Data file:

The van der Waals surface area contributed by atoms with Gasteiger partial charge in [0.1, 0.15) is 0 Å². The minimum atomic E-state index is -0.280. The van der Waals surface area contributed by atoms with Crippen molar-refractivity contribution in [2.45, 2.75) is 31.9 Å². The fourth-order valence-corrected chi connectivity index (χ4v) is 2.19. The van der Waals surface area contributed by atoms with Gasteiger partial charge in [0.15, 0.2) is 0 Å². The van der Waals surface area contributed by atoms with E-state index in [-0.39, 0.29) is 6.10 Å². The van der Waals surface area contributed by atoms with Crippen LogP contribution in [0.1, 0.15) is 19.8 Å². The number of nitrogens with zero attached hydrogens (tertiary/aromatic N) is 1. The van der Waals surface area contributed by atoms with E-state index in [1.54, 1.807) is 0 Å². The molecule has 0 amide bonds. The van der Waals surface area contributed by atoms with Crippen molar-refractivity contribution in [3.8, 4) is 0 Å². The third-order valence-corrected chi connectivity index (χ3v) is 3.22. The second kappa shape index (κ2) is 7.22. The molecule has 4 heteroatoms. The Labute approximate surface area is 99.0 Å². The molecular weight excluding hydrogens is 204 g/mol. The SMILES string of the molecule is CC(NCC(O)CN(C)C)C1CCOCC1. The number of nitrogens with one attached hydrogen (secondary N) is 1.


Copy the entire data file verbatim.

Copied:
The van der Waals surface area contributed by atoms with Gasteiger partial charge in [0.1, 0.15) is 0 Å². The minimum atomic E-state index is -0.280. The van der Waals surface area contributed by atoms with Crippen molar-refractivity contribution in [2.45, 2.75) is 31.9 Å². The fourth-order valence-corrected chi connectivity index (χ4v) is 2.19. The van der Waals surface area contributed by atoms with Gasteiger partial charge in [0.15, 0.2) is 0 Å². The van der Waals surface area contributed by atoms with E-state index in [-0.39, 0.29) is 6.10 Å². The van der Waals surface area contributed by atoms with Crippen LogP contribution in [0.1, 0.15) is 19.8 Å². The number of nitrogens with zero attached hydrogens (tertiary/aromatic N) is 1. The van der Waals surface area contributed by atoms with E-state index in [1.54, 1.807) is 0 Å². The molecule has 0 amide bonds. The van der Waals surface area contributed by atoms with Crippen molar-refractivity contribution in [3.8, 4) is 0 Å². The third-order valence-corrected chi connectivity index (χ3v) is 3.22. The second kappa shape index (κ2) is 7.22. The molecule has 4 heteroatoms. The Labute approximate surface area is 99.0 Å². The molecular weight excluding hydrogens is 204 g/mol. The SMILES string of the molecule is CC(NCC(O)CN(C)C)C1CCOCC1. The number of nitrogens with one attached hydrogen (secondary N) is 1.